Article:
Morning Alert   -   Thursday, January 16, 2020
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Morning news

NHK gave top coverage to a report that the U.S and China signed the "phase one" trade deal on Wednesday. NTV led with a follow-up report on the man who was arrested after barricading himself inside a shipping company in Shimane. Other broadcasters led with reports on LDP lawmaker Anri Kawai's press conference on Wednesday after her office was raided by the Hiroshima prosecutors on suspicion of violating the Public Offices Election Act during the Upper House election last year.

Top stories in national dailies included the election law violation scandal involving Upper House member Anri Kawai and her husband, a plan by Google to phase out its provision of users' cookie data to third-party companies by 2022 (Nikkei), an Environment Ministry survey finding that polychlorinated biphenyl was detected in 46% of large outdoor facilities nationwide (Yomiuri), a Justice Ministry plan to tighten monitoring of persons freed on bail (Sankei), and the result of a university survey showing that 80% of junior high and high school girls are at risk of becoming amenorrheic (Mainichi).


U.S., Japan reaffirm strong alliance through ministerial meetings

All national dailies ran extensive reports on a meeting between Secretary of State Pompeo and Foreign Minister Motegi in East Palo Alto, near San Francisco, on Tuesday and another meeting between Secretary of Defense Esper and Defense Minister Kono at the Pentagon on the same day. The papers wrote that Secretary Pompeo welcomed Japan's efforts to ease the tensions in the Middle East and that Secretary Esper welcomed Japan's dispatch of MSDF assets to the Middle East.

Yomiuri speculated that the simultaneous visits to the United States by Motegi and Kono were aimed at demonstrating to the international community the strong U.S.-Japan alliance in conjunction with the 60th anniversary of the signing of the U.S.-Japan Security Treaty on Jan. 19. The paper also speculated that Motegi will seek to meet with Secretary Pompeo again at an international conference to be held in Germany in February. The paper also conjectured that Tokyo is planning to explain to Washington at their coming Special Measures Agreement talks that Japan is bearing a fair share of the cost of hosting U.S. troops in response to a call within the U.S. government for Japan to boost its financial support. The paper wrote that Chief Cabinet Secretary Suga told reporters in Tokyo on Wednesday that close and in-depth consultations between their cabinet ministers were critically important for the United States and Japan in order to further strengthen their alliance.

Nikkei wrote that the United States and Japan reaffirmed their strong alliance through the meetings between their foreign policy and defense chiefs. The paper asserted that the bilateral alliance has become stronger partly on account of the friction between Washington and Beijing. The paper wrote that although the issue of Japan's sharing the cost of hosting U.S. forces did not come up at the foreign and defense ministerial meetings on Tuesday, it could reemerge ahead of the U.S. presidential election in November.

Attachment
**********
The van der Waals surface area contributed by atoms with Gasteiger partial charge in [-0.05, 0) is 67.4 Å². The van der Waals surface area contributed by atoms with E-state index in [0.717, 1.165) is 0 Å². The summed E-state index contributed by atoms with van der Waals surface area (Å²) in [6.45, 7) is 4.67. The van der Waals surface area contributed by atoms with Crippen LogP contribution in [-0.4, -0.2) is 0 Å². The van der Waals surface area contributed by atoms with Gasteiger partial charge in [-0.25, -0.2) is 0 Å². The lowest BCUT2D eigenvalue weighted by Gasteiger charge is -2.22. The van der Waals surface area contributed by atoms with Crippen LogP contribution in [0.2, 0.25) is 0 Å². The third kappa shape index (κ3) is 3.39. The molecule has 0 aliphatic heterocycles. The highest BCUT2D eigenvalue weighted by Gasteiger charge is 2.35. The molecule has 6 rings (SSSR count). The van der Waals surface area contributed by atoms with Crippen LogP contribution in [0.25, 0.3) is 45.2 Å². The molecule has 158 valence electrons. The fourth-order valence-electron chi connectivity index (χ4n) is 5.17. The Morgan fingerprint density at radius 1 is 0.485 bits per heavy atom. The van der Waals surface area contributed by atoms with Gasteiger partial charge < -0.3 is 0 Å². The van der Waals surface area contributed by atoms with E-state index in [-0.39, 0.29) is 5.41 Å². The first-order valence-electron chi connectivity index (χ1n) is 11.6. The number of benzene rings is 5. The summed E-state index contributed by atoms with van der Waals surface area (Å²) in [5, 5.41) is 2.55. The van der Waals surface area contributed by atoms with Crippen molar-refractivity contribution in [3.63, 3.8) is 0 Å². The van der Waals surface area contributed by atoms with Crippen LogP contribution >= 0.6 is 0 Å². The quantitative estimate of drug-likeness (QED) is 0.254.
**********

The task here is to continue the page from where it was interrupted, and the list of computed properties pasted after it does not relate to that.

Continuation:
U.S. official comments on U.S. assistance strategy in Indo-Pacific

Nikkei ran a recent interview with Adam Boehler, the CEO of the U.S. International Development Finance Corporation (DFC). The paper wrote that the DFC chief expressed U.S. plans to concentrate its support to emerging nations' infrastructure development in the high-tech sector, such as 5G and fiber networks, in line with the vision of a "free and open Indo-Pacific." The paper wrote that Boehler reportedly said that it is important to provide emerging economies with options other than China. He also reportedly told the paper that he chose Tokyo as the destination of his first overseas trip as the DFC chief because coordination with Japan is critically important for the United States' Indo-Pacific strategy.

U.S., Japan, EU agree on tougher rules against trade-distorting subsidies

Asahi wrote that trade ministers from the United States, Japan, and the EU agreed on Tuesday to tighten the existing WTO rules against trade-distorting subsidies. The paper speculated that this is one of their moves to enhance their cooperation against China's industrial subsidy policy. The paper wrote that USTR Lighthizer, Economy, Trade, and Industry Minister Kajiyama, and European Commissioner for Trade Hogan agreed on four new types of subsidies that should be unconditionally banned, such as those with unlimited guarantees and those granted to an insolvent or ailing enterprise in the absence of a credible restructuring plan. Mainichi ran a similar report.

Japan sends SDF planes, 70 personnel to help fight Australia fires

Sankei and Nikkei wrote that the Ministry of Defense announced on Wednesday that it has sent two ASDF C-130 transport planes and 70 personnel to Australia to assist in efforts to fight devastating bushfires. The aircraft and the personnel left Komaki Air Base in Aichi Prefecture on Wednesday to join eight SDF members already in Australia. The planes will mainly be used to transport personnel and supplies.

U.S. Embassy Tokyo Media Analysis and Translation Team